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Trump says generals are 'thrilled' with July 4 salute; their silence suggests otherwise

Military police walk near Abrams tanks on a flat car in a rail yard, Monday, July 1, 2019, in Washington, ahead of a Fourth of July celebration that President Donald Trump says will include military hardware.

PATRICK SEMANSKY/AP

By GREG JAFFE | The Washington Post | Published: July 3, 2019

WASHINGTON - President Donald Trump has described his Fourth of July extravaganza on the National Mall as the "show of a lifetime!" and an unprecedented celebration of American military strength.

The patriotic event, though, is proving to be a problem for the U.S. military's top brass who must navigate the intense partisan squabbling the event has generated.

"Both sides are gearing for battle and fighting for the carcass of the U.S. military, which is stuck in the middle," said Peter Feaver, who helped oversee military policy in the George W. Bush White House.

The emotional stakes were clear even before the first tanks rolled into Washington when Medal of Honor recipient Leroy Petry appeared on Fox News to defend Trump. 

Petry's award for heroism in Afghanistan was draped around his neck. The former Army Ranger rolled up the sleeve of his suit jacket and pulled off his prosthesis to reveal the stump that remained after a Taliban grenade shredded his right arm.

Staring at where that arm would be, Petry dismissed Democratic lawmakers' complaints about the cost of the event.

"The cost to me was worth it," he said, "and it should be to everyone else."

More than any president in modern history, Trump has ignored the traditional norms intended to keep the armed forces out of partisan fights. He has dispatched U.S. troops to the southern border and suggested that it would be acceptable for them to open fire on unarmed migrants - a violation of international laws of war.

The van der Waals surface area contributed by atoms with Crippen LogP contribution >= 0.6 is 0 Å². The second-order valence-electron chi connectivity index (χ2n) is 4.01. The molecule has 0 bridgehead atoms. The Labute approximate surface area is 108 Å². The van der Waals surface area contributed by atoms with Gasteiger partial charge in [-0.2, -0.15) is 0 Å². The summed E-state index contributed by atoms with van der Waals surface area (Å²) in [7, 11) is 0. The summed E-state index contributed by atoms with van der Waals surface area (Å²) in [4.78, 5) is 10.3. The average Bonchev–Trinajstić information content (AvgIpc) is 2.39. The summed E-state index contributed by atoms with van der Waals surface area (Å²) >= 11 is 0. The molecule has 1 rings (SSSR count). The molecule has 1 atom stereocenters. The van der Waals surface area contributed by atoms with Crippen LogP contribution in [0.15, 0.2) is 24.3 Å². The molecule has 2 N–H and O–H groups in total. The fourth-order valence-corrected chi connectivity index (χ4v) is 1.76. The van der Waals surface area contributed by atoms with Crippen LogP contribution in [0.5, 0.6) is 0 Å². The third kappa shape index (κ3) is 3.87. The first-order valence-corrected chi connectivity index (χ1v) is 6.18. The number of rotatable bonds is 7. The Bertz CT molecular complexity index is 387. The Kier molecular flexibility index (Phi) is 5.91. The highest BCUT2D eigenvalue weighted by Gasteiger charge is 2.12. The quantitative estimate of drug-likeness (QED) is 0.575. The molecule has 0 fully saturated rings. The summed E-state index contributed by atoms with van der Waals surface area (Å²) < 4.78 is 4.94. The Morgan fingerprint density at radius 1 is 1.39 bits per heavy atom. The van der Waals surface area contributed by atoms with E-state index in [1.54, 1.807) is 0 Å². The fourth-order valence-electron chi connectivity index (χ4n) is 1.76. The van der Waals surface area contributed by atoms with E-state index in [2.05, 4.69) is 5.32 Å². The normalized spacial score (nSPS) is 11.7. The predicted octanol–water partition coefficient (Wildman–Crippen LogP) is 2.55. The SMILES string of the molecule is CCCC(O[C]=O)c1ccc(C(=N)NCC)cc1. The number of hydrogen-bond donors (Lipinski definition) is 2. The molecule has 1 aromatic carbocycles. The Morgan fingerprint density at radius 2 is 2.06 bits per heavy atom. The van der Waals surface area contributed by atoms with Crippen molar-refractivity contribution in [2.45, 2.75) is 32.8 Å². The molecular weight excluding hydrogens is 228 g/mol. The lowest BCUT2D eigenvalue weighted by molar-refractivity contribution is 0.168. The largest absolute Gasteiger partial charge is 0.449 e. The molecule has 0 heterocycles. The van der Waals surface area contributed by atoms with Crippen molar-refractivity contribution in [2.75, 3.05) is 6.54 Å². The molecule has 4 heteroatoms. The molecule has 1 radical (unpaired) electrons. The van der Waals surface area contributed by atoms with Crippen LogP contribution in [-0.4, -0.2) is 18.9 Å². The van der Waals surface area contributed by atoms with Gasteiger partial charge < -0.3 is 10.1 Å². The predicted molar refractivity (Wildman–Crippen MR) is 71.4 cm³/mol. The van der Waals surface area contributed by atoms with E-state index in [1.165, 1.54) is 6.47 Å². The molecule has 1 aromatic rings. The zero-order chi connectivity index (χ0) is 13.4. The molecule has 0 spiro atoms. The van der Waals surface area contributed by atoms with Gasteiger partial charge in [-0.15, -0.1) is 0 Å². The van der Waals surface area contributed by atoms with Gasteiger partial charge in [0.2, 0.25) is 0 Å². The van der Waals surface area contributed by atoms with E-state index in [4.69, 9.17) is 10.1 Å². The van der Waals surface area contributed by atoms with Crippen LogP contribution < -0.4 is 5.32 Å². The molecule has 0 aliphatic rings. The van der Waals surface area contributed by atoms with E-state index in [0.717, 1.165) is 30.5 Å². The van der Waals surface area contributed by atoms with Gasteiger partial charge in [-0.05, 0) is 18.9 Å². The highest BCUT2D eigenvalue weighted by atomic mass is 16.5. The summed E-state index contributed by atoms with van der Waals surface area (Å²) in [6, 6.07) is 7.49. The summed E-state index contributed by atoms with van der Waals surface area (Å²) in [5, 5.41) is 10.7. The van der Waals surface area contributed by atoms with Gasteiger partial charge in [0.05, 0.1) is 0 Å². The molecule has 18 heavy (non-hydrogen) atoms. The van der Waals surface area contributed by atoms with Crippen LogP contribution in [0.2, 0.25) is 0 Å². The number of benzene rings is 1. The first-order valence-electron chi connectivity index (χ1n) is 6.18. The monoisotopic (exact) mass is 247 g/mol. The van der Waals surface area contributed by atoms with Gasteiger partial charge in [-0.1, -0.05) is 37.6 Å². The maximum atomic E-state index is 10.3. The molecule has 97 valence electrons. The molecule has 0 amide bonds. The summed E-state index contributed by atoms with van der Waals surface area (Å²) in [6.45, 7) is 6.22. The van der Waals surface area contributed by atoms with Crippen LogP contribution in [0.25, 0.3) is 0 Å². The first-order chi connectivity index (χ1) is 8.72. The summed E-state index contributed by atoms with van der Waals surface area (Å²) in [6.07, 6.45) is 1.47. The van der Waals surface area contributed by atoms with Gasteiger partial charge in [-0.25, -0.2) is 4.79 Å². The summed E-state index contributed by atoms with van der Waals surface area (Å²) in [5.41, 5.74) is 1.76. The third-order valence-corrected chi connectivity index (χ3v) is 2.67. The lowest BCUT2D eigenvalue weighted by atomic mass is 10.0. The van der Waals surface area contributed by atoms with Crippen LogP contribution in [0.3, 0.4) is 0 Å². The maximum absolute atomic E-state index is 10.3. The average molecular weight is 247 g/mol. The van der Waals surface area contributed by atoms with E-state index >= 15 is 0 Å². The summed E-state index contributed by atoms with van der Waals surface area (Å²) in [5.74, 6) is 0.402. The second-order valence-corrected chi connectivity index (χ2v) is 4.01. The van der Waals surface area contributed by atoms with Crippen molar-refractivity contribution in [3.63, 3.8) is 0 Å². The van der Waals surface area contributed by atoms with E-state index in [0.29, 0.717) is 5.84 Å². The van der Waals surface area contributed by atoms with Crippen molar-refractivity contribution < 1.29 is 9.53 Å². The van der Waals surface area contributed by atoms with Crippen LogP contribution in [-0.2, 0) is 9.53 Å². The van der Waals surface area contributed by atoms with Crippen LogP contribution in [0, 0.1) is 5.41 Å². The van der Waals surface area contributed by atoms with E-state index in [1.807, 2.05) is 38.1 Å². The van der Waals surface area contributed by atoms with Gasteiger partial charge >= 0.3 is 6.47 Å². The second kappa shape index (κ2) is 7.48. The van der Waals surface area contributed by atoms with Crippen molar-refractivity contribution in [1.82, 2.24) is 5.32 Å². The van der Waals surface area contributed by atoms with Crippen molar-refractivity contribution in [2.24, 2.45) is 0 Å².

He has tweeted orders at top generals in avoidance of the traditional chain of command and regularly refers to America's fighting forces as "my military." His speeches to military audiences, such as service academy graduations, have been filled with partisan broadsides and false statements.

Trump's Independence Day celebration, which he's calling "Salute to America," has elevated his norm-defying behavior to new levels. The celebration will include flyovers by U.S. fighter jets, fireworks, tanks brought in from Fort Benning, Georgia, and a speech by Trump at the Lincoln Memorial. 

White House officials insisted that the event was open to the general public and therefore nonpartisan. "I'm not going to allow you to politicize it," White House counselor Kellyanne Conway scolded reporters.

Democrats, meanwhile, complained that the martial display was designed primarily to glorify Trump and described it as a taxpayer funded campaign rally. The White House has doled out VIP tickets to the to the Republican National Committee and big campaign donors.
"We've never seen anything like this," said Sen. Tom Udall, D-N.M.

The military brass has reacted to the partisan squabbling by hiding out and hoping it all blows over. Pentagon officials have declined to provide details about the tanks, planes and other military hardware requested by the administration, referring all questions about the event to the White House. 

The Pentagon and White House have been mum on the cost, though Trump insisted it would be "very little compared to what it is worth."
"We own the planes, we have the pilots, the airport is right next door, all we need is the fuel," Trump tweeted Wednesday.